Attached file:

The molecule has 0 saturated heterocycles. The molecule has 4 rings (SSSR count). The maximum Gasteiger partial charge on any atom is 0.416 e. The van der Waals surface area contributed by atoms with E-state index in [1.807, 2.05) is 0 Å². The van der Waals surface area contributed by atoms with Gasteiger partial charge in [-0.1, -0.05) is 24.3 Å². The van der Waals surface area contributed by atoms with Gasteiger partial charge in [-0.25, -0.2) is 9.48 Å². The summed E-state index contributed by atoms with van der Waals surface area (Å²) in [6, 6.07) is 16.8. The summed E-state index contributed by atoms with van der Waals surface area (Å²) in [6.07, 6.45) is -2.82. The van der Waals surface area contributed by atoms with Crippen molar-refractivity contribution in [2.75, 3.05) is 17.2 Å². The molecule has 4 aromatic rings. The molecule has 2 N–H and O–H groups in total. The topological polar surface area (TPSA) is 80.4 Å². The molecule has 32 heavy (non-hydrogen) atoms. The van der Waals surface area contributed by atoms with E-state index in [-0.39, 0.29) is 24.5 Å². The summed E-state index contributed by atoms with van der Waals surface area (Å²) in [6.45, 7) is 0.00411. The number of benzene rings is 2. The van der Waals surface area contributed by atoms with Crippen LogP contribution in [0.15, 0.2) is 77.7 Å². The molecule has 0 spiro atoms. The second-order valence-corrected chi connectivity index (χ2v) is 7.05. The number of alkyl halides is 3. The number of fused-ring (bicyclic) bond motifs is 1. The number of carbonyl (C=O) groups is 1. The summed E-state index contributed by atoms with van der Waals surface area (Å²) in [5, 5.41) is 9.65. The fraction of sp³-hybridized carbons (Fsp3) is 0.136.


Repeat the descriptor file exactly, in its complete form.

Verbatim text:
The molecule has 0 saturated heterocycles. The molecule has 4 rings (SSSR count). The maximum Gasteiger partial charge on any atom is 0.416 e. The van der Waals surface area contributed by atoms with E-state index in [1.807, 2.05) is 0 Å². The van der Waals surface area contributed by atoms with Gasteiger partial charge in [-0.1, -0.05) is 24.3 Å². The van der Waals surface area contributed by atoms with Gasteiger partial charge in [-0.25, -0.2) is 9.48 Å². The summed E-state index contributed by atoms with van der Waals surface area (Å²) in [6, 6.07) is 16.8. The summed E-state index contributed by atoms with van der Waals surface area (Å²) in [6.07, 6.45) is -2.82. The van der Waals surface area contributed by atoms with Crippen molar-refractivity contribution in [2.75, 3.05) is 17.2 Å². The molecule has 4 aromatic rings. The molecule has 2 N–H and O–H groups in total. The topological polar surface area (TPSA) is 80.4 Å². The molecule has 32 heavy (non-hydrogen) atoms. The van der Waals surface area contributed by atoms with E-state index in [-0.39, 0.29) is 24.5 Å². The summed E-state index contributed by atoms with van der Waals surface area (Å²) in [6.45, 7) is 0.00411. The number of benzene rings is 2. The van der Waals surface area contributed by atoms with Crippen LogP contribution in [0.15, 0.2) is 77.7 Å². The molecule has 0 spiro atoms. The second-order valence-corrected chi connectivity index (χ2v) is 7.05. The number of alkyl halides is 3. The number of fused-ring (bicyclic) bond motifs is 1. The number of carbonyl (C=O) groups is 1. The summed E-state index contributed by atoms with van der Waals surface area (Å²) in [5, 5.41) is 9.65. The fraction of sp³-hybridized carbons (Fsp3) is 0.136.